Application: These attributes are applicable for the plugin as a whole across the entire application. Think of them as a global variable for the plugin

Component: These attributes are applicable for each instantiation of the plugin. For example, if the plugin is an item type plugin the settings found while editing the item are component level attributes.

When upgrading a plugin the component level attributes/settings will retain their value (this is good). The same is not true for application level attributes. They will be reset to the plugin's default values. For example if I configure the ClariFit Dialog plugin they're a few settings I can change: Background Color and Background Opacity. In the image below I've changed them from the default values to red and 50% respectively.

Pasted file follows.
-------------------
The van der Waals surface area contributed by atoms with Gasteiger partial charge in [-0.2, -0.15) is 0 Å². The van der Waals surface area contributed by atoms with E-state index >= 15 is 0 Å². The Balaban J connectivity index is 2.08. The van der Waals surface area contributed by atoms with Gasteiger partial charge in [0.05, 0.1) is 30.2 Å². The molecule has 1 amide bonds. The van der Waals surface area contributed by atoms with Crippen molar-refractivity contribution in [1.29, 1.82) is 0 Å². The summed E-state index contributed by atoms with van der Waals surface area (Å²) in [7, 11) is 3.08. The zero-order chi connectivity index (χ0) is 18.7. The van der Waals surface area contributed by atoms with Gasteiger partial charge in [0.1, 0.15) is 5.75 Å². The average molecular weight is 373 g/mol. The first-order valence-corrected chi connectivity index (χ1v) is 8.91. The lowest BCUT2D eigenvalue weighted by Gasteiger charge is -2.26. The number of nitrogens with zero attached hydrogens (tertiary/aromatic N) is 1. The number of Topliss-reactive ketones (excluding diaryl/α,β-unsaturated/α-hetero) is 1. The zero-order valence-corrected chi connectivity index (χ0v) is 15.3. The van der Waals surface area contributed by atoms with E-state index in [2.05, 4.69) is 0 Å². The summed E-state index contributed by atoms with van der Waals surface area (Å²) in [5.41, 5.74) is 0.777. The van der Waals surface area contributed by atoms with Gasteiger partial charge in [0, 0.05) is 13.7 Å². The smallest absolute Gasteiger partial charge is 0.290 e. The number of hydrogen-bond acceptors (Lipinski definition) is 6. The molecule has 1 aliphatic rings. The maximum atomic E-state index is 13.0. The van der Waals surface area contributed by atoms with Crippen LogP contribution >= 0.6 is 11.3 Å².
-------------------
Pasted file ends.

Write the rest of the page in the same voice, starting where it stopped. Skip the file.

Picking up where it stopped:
After I upgrade the plugin to a newer version the application level attributes are reset back to the plugin's default values shown below.


Be sure to take note of your plugin application level settings before updating a plugin. I find the easiest way to do this is to take a screen shot, similar to the images above, before I upgrade the plugin and compare the values with the new default values and make the appropriate changes.

Tuesday, March 20, 2012

How APEX Processes Various Conditions and Validations

I was recently teaching an Intro to APEX course and the students had some questions about what to put in the Expression 1 text area for different conditions and validations based on the Type selected. If you're new to APEX the various options can be confusing.